Nation State Making & the Environment; Questions Posed by the Scottish Referendum

I have noticed that all the countries I have visited recently that what constitutes those Nations is fractured. They do not exhibit the features of a clearly bounded Nation but different regions and groups of people pulling at the seams of the current patch of fabric that constitutes their supposed Nation State. This has been most recently been made clear to me by the Scottish referendum on whether Scotland is to remain part of the United Kingdom or not. Another recent example that I also experienced was large scale celebrations in Barcelona for Catalunian independence. In addition to these Cyprus and Georgia also spring to mind as places I have recently visited that are not unified singular Nation States.  Furthermore the fracturing of the UK from Europe poses another type of example.

My comment on these is that as I scan the globe each and every Nation State is not constituted of a nationality of people that share a clearly bounded market-state but different regions that work in different ways together, in different groups of peoples interest. If we take Spain for example we also have Basque and Andorra has regions that have specific market or state conditions that fulfil certain functions, whether they be tax havens or ethnic embedded localities.

In an era in which many communications and identities do not move within but across these fractured nation states, the Nation State model is under further strain by people in their efforts to fulfil their lives.

The question then is what are events like the Scottish referendum telling us about what the Nation State is in reality? and in what way are such events making or re-making the model of the Nation State or replacing it with a different or varied model?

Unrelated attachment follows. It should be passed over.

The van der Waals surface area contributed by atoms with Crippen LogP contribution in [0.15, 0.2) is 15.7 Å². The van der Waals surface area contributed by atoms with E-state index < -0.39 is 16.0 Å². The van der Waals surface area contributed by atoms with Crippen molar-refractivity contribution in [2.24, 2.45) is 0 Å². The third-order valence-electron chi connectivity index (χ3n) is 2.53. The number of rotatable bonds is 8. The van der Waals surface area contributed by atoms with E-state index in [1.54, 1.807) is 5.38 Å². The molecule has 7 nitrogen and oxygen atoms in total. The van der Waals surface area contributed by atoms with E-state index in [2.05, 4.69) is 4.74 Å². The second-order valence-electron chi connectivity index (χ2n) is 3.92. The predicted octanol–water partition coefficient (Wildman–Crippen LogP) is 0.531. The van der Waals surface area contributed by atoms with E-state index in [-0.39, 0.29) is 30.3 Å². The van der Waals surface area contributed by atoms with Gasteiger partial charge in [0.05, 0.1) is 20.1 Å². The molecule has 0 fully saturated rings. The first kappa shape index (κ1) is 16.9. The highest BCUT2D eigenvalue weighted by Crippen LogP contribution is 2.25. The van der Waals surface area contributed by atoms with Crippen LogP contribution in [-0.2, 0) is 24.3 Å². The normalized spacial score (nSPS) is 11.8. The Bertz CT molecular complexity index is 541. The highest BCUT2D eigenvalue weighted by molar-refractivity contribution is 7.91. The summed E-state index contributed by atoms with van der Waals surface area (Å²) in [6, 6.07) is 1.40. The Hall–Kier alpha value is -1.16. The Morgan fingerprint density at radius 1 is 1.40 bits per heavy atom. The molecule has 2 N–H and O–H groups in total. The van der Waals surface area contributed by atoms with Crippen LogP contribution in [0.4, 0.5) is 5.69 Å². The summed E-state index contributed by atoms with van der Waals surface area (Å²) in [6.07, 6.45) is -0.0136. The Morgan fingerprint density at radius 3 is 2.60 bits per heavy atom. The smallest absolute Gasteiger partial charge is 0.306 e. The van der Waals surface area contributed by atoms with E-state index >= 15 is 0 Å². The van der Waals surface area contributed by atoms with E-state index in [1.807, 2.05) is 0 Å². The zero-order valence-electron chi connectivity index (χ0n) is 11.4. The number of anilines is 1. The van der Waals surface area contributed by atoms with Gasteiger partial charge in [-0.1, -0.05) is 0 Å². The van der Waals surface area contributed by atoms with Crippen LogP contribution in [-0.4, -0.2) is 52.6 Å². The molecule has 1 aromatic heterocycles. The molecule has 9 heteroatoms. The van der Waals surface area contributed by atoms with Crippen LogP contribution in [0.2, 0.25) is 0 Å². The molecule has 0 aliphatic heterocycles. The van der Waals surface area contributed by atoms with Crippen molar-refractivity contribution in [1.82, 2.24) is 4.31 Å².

I also sense that narratives of regional unity, that find justification in their belief that unity is better for ‘peace’ and ‘prosperity’, can be perceived to be challenged by the legalisation and legitimisation of the Nation State as a fractured entity by such events as the Scottish referendum. I find this slightly problematic as I find no similar challenge to the Nation market-state, being perceived by regional fractured regions that act as tax havens which arguably are more threat to ‘National prosperity’ through the siphoning off of wealth.

On the other hand I find a global meshwork of ever more fractured national fabrics seemingly based in part on regional natural resource wealth, such as in the Scottish and Cypriot cases. In both these cases it is suggested that oil and gas profits be used for regional State building, however there is no question made about the health of the environmental landscape stretching across all these regions.

There is no un-fractured Europe or unfractured UK or Spain. There is no global benevolent government. There is no clearly bounded Nation States or market-states. There is no uniform or unchanging ethnic group. There is however one interconnected environment in which all this diversity of groups of people are bounded despite efforts for autonomy of identity.

Therefore my final question is whether smaller political entities will lead to a more healthy environment based on a perception of more autonomy to act locally? or whether these political entities are constructed in opposition to a regional unity that includes regional environmental care-taking? or whether it will make no difference at all.